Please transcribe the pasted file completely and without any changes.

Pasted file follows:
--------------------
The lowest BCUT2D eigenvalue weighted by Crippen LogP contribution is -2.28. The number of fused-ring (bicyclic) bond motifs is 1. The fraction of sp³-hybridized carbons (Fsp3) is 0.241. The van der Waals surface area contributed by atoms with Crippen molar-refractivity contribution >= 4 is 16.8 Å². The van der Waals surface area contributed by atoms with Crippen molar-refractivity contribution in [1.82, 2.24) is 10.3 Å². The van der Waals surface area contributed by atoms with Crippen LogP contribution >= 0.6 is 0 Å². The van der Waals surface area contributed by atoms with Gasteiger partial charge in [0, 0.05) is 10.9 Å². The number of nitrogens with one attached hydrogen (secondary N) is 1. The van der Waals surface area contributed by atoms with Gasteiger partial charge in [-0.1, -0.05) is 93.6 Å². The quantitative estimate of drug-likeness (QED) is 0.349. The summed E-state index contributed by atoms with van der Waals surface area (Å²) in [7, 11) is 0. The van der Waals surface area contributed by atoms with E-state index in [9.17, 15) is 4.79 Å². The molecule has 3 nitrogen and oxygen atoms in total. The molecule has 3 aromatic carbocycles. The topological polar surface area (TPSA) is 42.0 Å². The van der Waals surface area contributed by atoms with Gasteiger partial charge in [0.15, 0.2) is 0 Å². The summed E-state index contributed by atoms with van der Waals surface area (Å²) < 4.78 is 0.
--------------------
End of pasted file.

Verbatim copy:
The lowest BCUT2D eigenvalue weighted by Crippen LogP contribution is -2.28. The number of fused-ring (bicyclic) bond motifs is 1. The fraction of sp³-hybridized carbons (Fsp3) is 0.241. The van der Waals surface area contributed by atoms with Crippen molar-refractivity contribution >= 4 is 16.8 Å². The van der Waals surface area contributed by atoms with Crippen molar-refractivity contribution in [1.82, 2.24) is 10.3 Å². The van der Waals surface area contributed by atoms with Crippen LogP contribution >= 0.6 is 0 Å². The van der Waals surface area contributed by atoms with Gasteiger partial charge in [0, 0.05) is 10.9 Å². The number of nitrogens with one attached hydrogen (secondary N) is 1. The van der Waals surface area contributed by atoms with Gasteiger partial charge in [-0.1, -0.05) is 93.6 Å². The quantitative estimate of drug-likeness (QED) is 0.349. The summed E-state index contributed by atoms with van der Waals surface area (Å²) in [7, 11) is 0. The van der Waals surface area contributed by atoms with E-state index in [9.17, 15) is 4.79 Å². The molecule has 3 nitrogen and oxygen atoms in total. The molecule has 3 aromatic carbocycles. The topological polar surface area (TPSA) is 42.0 Å². The van der Waals surface area contributed by atoms with Gasteiger partial charge in [0.15, 0.2) is 0 Å². The summed E-state index contributed by atoms with van der Waals surface area (Å²) < 4.78 is 0.